BITS & PIECES OF A MISPLACED LIFE: TELEVISION

 TELEVISION IN ENGLAND AND AMERICA

One thing I must set down about England
is that television was in general use
over there before we had it, and I was
surprised to see the sets in the store
windows. The Ringling Circus radio publicity
department had used the clown Felix Adler on
a television program in New York City as far
back as 1932, but this was a novelty "one-
shot" because television wasn't for public
consumption in the States back then.
  "I did several radio shows in England and
one television appearance as long ago as 1937.

Emmett Kelly. Clown (New York: Prentice-Hall,
1954)

TELEVISION IN 1946

Yul (BRYNNER) had bee dabbling in television since 1946, when only

a couple of thousand television sets were privately owned and shows

were broadcast only two hours per day twice a week.

Maura Spiegel. Sydney Lumet: a Life (New York: Saint Martin’s Press, 2019)

**
ON TELEVISION & NEWSPAPERS

“…tube and newspapers give us without let-up the multitudinous currencies

of our greedy capitalism (hah!), a system thst would immerse each of us in

boiing detergents if there were profit in so doing.”

Reed Whittemore. The Poet as Journalist (Washington, D.C.: The New Republic Books, 1976)

SGT BILKO, STARRING PHIL SILVERS

“The 1955-59 original series broke barriers by boasting television’s

first racially and sexually integrated cast, an achievement usually claimed

by Star Trek.”

** “The original show’s supporting cast were individually perfect (The Manchurian Candidate pays tribute by naming its soldiers after the actors who played Bilko’s Platoon).

Kim Newman on SGT BILKO in Syntax Society Magazine (May 1996).

THE FIRST IMAGE SCANNING DEVICE

“From 1884 until the 1920s the only device for breaking an image down and converting it into electrical impulses was a mechanical scanning device known as the ‘Nipkov Dish’ named after its inventor Paul Nipkov… The bulk and complexity of the device, as well as the poor quality of the pictures led to supplant the mechanical device with a more efficient all electronic scanning device. Jeff Greenfield.Television: The First Fifty Years (New York: Harry N. Abrams, 1977) **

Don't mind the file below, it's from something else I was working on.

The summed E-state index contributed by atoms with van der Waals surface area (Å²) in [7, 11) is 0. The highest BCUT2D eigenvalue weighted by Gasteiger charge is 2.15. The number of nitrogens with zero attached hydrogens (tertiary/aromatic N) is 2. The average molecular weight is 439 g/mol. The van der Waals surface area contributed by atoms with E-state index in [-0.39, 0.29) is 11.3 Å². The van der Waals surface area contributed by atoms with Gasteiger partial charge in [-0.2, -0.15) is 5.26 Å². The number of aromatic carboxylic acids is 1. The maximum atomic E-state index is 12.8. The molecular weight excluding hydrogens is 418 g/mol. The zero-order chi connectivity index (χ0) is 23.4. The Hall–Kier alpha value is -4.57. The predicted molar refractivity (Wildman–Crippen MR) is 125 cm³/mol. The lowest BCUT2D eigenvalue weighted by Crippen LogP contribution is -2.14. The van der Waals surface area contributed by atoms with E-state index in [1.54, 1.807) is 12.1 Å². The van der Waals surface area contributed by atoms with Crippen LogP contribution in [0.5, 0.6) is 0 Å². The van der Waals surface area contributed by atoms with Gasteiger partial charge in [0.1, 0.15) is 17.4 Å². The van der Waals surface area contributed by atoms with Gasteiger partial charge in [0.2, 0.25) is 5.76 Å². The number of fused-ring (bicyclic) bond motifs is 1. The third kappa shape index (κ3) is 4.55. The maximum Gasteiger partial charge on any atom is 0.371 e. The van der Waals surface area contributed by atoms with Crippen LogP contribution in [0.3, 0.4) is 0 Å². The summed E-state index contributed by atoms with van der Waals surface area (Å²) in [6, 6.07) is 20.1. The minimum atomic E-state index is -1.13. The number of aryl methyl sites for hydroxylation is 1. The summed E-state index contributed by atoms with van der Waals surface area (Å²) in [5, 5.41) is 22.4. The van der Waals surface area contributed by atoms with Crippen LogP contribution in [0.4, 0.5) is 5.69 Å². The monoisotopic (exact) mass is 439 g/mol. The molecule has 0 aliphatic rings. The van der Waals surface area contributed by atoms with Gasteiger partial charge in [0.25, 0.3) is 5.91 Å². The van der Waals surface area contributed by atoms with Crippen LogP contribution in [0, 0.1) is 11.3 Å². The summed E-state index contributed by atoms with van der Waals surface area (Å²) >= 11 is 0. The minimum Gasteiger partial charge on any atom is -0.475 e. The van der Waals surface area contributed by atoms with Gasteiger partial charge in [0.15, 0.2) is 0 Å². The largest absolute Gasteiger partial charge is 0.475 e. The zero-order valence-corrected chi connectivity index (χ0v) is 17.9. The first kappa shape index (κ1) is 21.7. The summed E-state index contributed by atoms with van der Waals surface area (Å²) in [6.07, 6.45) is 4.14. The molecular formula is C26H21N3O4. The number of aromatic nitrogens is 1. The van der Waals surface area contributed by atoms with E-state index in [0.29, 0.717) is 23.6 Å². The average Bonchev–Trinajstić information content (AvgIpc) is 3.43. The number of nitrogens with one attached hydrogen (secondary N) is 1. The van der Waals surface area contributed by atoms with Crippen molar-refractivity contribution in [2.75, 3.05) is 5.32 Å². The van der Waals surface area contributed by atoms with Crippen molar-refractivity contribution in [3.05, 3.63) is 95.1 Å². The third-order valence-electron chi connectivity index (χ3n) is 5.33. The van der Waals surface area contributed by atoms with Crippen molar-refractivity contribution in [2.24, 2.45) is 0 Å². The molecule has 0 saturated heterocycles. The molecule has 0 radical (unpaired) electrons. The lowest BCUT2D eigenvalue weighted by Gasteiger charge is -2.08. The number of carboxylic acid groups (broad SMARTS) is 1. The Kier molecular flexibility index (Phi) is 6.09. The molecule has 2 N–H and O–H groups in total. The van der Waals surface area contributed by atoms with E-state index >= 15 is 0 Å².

MYSTERIES ON SUNDAY NIGHT TELEVISION 1974-75. A SMALL STEP FOR WOMEN AS CHIEF OF DETECTIVES

Tim Brooks and Earle Marsh, authors of The Complete Directory to Prime Time TV Shows 1946-Present (1992) tells readers that “Amy Prentiss was one of four rotating elements that made up the 1974-1975 edition of NBC Sunday Mystery Movie. The others were Columbo, McCloud, and McMillan and Wife.” Jessica Walter played the less-remembered Amy Prentiss (Who was the first Chief of Detectives on a big city police force. “Unfortunately, viewers took less readily to the idea of woman as boss, and the program was canceled after a short run.” ps- Can you name the actors who played Columbo, McCloud, and McMillan? ** Answers: Peter Falk, Dennis Weaver, & Rock Hudson

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TELEVISION IN 1946

Yul (BRYNNER) had bee dabbling in television since 1946, when only

a couple of thousand television sets were privately owned and shows

were broadcast only two hours per day twice a week.

TELEVISION IN 1947

Kukla, Fran and Ollie is an early American television 
show using puppets. It was created for children, but soon watched by more adults than children. It did not have 
a script and was entirely ad-libbed. It was broadcast 
from Chicago between 1947 to 1957. Comedienne Fran Allison starred, interacting with puppets, Kukla and Ollie (and sometimes other puppets) whose puppeteer was the show's
 creator, Burr Tillstrom. After the original run, the team appeared in other productions over several decades.

Maura Spiegel. Sydney Lumet: a Life (New York: Saint Martin’s Press, 2019)

REED WHITTEMORE AS TELEVISION CRITIC

A television set sits at my left hand a window
at my right -- which shall I look at and out?
The TV,obviously, I am paid munificently by this
noble rag* to watch the tube and its vision of
life, not the yellowing leaves and the blue sky.
Nature's programs change slowly, except for
occasional storms they offer no challenge to
the journalistic mind. And nature's art is
excessively subtle; it knows not the world
bludgeons. No, the journalist must stick with
his tube -- and of course his newspapers."

* The New Republic

Reed Whittemore. The Poet as Journalist
(Washington, D.C.: The New Republic Books,
1976)
GEORGE TOZZI

George Tozzi
Never met Ozzie
& Harriet,
Or if there is a tape of their meeting,
   he decided to bury it.

Louis Phillips

2 thoughts on “BITS & PIECES OF A MISPLACED LIFE: TELEVISION

    1. Thank you for being a generous & supportive reader & friend! Love Louis

      On Wed, Nov 17, 2021 at 1:22 PM PhillipsMiscellany wrote:

      >

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